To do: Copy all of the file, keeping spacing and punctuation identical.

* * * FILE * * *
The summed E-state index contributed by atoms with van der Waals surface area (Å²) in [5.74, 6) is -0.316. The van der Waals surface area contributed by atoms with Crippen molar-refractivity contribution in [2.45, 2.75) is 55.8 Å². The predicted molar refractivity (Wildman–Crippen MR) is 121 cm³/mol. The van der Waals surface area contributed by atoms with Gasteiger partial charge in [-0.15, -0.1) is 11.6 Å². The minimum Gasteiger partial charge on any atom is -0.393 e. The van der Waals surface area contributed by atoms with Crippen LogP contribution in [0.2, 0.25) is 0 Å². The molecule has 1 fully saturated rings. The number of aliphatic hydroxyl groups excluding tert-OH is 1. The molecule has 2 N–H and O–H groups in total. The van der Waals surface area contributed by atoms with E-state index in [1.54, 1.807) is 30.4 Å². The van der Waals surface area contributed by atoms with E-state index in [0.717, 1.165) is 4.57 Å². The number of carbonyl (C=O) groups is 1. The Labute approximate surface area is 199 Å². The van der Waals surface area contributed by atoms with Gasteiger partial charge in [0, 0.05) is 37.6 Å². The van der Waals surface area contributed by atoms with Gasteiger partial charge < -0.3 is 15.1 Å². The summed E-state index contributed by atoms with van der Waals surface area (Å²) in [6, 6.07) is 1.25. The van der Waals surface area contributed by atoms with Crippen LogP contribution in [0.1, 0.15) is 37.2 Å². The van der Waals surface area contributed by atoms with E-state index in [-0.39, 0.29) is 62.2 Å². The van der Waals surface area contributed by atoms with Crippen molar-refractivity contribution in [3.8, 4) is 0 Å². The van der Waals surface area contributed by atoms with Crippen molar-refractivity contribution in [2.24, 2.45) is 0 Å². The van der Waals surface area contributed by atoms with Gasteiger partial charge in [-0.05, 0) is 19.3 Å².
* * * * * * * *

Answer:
The summed E-state index contributed by atoms with van der Waals surface area (Å²) in [5.74, 6) is -0.316. The van der Waals surface area contributed by atoms with Crippen molar-refractivity contribution in [2.45, 2.75) is 55.8 Å². The predicted molar refractivity (Wildman–Crippen MR) is 121 cm³/mol. The van der Waals surface area contributed by atoms with Gasteiger partial charge in [-0.15, -0.1) is 11.6 Å². The minimum Gasteiger partial charge on any atom is -0.393 e. The van der Waals surface area contributed by atoms with Crippen LogP contribution in [0.2, 0.25) is 0 Å². The molecule has 1 fully saturated rings. The number of aliphatic hydroxyl groups excluding tert-OH is 1. The molecule has 2 N–H and O–H groups in total. The van der Waals surface area contributed by atoms with E-state index in [1.54, 1.807) is 30.4 Å². The van der Waals surface area contributed by atoms with E-state index in [0.717, 1.165) is 4.57 Å². The number of carbonyl (C=O) groups is 1. The Labute approximate surface area is 199 Å². The van der Waals surface area contributed by atoms with Gasteiger partial charge in [0, 0.05) is 37.6 Å². The van der Waals surface area contributed by atoms with Gasteiger partial charge < -0.3 is 15.1 Å². The summed E-state index contributed by atoms with van der Waals surface area (Å²) in [6, 6.07) is 1.25. The van der Waals surface area contributed by atoms with Crippen LogP contribution in [0.1, 0.15) is 37.2 Å². The van der Waals surface area contributed by atoms with E-state index in [-0.39, 0.29) is 62.2 Å². The van der Waals surface area contributed by atoms with Crippen molar-refractivity contribution in [3.8, 4) is 0 Å². The van der Waals surface area contributed by atoms with Crippen molar-refractivity contribution in [2.24, 2.45) is 0 Å². The van der Waals surface area contributed by atoms with Gasteiger partial charge in [-0.05, 0) is 19.3 Å².